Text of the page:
Crossing the Threshold
Wan feigns being a coward shortly after the hunting party departs and is told to return the fire to the lion turtle. He chooses to keep it instead! It lands him into a heap of trouble though, and he is banished from the city – a particularly damning sentence as Wan believes that there is just this single city and nothing but wilderness and spirits otherwise. He begs the lion turtle to allow him to keep the fire bending so he has a means of protection. It is granted to him and he sets out into the great unknown, which places him firmly within the next stage: The Belly of the Whale.
The Road of Trials
Wan tries navigating his way through this alien land beyond the walls of the lion turtle city and faces a number of challenges as he navigates the woods. He eventually stumbles his way into an oasis, but it is guarded by a lemur spirit that refuses him entry saying the he is like all other humans, “Ugly, destructive, and lacking any respect for nature.”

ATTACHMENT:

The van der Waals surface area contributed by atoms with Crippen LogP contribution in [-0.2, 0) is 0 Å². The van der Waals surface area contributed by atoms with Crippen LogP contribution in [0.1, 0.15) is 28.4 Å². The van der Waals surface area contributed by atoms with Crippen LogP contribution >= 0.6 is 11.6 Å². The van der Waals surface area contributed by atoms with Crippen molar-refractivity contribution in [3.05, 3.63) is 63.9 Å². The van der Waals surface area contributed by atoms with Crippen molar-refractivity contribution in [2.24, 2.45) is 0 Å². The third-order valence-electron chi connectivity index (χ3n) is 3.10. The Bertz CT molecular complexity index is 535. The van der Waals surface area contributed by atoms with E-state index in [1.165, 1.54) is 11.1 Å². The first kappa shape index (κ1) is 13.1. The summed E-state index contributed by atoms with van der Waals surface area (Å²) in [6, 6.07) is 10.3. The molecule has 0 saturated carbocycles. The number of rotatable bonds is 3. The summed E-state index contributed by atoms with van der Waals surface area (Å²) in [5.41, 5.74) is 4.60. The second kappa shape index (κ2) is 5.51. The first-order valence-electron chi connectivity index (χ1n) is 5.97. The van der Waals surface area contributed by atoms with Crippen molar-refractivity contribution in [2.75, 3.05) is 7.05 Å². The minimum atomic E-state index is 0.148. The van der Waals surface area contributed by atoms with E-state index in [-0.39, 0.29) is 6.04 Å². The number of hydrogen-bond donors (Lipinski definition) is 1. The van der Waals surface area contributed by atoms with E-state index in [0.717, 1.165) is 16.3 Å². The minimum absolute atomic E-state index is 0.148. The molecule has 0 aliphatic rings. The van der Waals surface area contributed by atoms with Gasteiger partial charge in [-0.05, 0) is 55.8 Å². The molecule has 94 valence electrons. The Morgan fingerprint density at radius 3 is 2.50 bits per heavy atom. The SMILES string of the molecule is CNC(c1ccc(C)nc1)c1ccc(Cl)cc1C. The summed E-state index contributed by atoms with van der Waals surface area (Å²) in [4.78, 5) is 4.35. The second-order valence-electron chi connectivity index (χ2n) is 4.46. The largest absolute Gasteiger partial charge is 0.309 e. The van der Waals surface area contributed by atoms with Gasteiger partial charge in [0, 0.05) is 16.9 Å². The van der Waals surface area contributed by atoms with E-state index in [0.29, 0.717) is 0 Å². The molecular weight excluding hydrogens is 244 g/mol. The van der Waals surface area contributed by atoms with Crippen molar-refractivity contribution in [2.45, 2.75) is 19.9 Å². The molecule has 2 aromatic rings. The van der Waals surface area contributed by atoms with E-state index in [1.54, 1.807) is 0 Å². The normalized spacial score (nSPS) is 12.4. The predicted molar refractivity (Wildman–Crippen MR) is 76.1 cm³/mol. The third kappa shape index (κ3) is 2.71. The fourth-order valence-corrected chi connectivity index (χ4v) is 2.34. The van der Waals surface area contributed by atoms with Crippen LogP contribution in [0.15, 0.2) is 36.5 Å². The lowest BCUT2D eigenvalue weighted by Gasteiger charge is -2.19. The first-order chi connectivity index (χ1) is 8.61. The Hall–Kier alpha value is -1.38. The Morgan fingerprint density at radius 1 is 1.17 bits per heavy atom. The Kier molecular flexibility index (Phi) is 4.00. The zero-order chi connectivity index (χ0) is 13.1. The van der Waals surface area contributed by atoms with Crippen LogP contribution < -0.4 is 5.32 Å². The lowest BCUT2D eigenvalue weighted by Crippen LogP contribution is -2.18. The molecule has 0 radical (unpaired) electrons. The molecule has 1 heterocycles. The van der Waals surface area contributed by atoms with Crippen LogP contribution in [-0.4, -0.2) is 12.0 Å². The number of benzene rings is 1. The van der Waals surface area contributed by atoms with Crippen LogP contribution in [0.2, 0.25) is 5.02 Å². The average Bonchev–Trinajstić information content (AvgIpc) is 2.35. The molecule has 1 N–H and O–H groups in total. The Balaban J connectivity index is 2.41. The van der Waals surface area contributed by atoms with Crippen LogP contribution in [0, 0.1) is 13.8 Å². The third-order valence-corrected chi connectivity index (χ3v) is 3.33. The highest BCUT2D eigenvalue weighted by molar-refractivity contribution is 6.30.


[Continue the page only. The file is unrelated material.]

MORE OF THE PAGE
Another spirit suggests that since Wan is exiled from his lion turtle city, he should just go try living in another. This is revelatory for Wan as he had no idea there were any other human settlements in the world.
As he sets out in search of another, he comes across a trapped catdeer. Initially he thinks of eating it (he’s hungry!), but decides to set it free instead. Turns out his hunting party buddies set the trap and are looking to collect. Wan runs for his life, and eventually the lemur spirit intervenes and saves him. When Wan asks why the spirit did so given its initial hostility towards him, the spirit tells him that he’s never seen such an act of selflessness from a human.
The lemur spirit grants Wan entry into his oasis and takes him on as a student (whom he affectionately refers to as “Stinky”).
Wan later runs into to dueling deities: Vaatu and Raava. Apparently all that is symbolized by the colors white and black in conflict is lost on Wan as Vaatu – the black deity – convinces Wan to set him free from the grasp of the tormenting white deity who has held him hostage for 10,000 years. He does so only to learn afterwards that Raava – the white deity – represents balance and peace and Vaatu is chaos and darkness.
Atonement with the Father (which doesn’t necessarily have to be male)